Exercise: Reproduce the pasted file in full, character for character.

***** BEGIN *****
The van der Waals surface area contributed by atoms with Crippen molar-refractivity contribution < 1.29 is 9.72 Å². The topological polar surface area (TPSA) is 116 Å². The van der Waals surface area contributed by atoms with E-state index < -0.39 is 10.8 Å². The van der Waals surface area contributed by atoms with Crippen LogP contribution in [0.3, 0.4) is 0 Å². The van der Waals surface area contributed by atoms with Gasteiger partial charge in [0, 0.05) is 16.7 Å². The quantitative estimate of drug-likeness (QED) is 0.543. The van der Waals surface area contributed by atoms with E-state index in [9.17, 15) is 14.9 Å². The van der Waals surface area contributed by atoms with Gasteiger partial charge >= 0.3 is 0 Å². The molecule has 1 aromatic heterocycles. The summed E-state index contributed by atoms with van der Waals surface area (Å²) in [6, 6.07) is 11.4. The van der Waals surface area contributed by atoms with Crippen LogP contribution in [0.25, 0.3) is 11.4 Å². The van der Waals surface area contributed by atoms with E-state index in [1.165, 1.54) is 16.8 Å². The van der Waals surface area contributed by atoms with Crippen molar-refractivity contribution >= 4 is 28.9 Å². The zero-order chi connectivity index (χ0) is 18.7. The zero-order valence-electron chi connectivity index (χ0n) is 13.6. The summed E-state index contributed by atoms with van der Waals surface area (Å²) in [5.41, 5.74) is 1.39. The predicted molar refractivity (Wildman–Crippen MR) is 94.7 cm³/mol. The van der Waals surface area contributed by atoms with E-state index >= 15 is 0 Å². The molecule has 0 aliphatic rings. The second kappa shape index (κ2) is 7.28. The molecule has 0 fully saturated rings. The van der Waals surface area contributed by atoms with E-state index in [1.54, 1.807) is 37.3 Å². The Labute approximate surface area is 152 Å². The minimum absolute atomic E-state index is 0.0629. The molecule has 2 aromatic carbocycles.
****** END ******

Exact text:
The van der Waals surface area contributed by atoms with Crippen molar-refractivity contribution < 1.29 is 9.72 Å². The topological polar surface area (TPSA) is 116 Å². The van der Waals surface area contributed by atoms with E-state index < -0.39 is 10.8 Å². The van der Waals surface area contributed by atoms with Crippen LogP contribution in [0.3, 0.4) is 0 Å². The van der Waals surface area contributed by atoms with Gasteiger partial charge in [0, 0.05) is 16.7 Å². The quantitative estimate of drug-likeness (QED) is 0.543. The van der Waals surface area contributed by atoms with E-state index in [9.17, 15) is 14.9 Å². The van der Waals surface area contributed by atoms with Gasteiger partial charge >= 0.3 is 0 Å². The molecule has 1 aromatic heterocycles. The summed E-state index contributed by atoms with van der Waals surface area (Å²) in [6, 6.07) is 11.4. The van der Waals surface area contributed by atoms with Crippen LogP contribution in [0.25, 0.3) is 11.4 Å². The van der Waals surface area contributed by atoms with E-state index in [1.165, 1.54) is 16.8 Å². The van der Waals surface area contributed by atoms with Crippen molar-refractivity contribution >= 4 is 28.9 Å². The zero-order chi connectivity index (χ0) is 18.7. The zero-order valence-electron chi connectivity index (χ0n) is 13.6. The summed E-state index contributed by atoms with van der Waals surface area (Å²) in [5.41, 5.74) is 1.39. The predicted molar refractivity (Wildman–Crippen MR) is 94.7 cm³/mol. The van der Waals surface area contributed by atoms with E-state index >= 15 is 0 Å². The molecule has 0 aliphatic rings. The second kappa shape index (κ2) is 7.28. The molecule has 0 fully saturated rings. The van der Waals surface area contributed by atoms with E-state index in [1.54, 1.807) is 37.3 Å². The Labute approximate surface area is 152 Å². The minimum absolute atomic E-state index is 0.0629. The molecule has 2 aromatic carbocycles.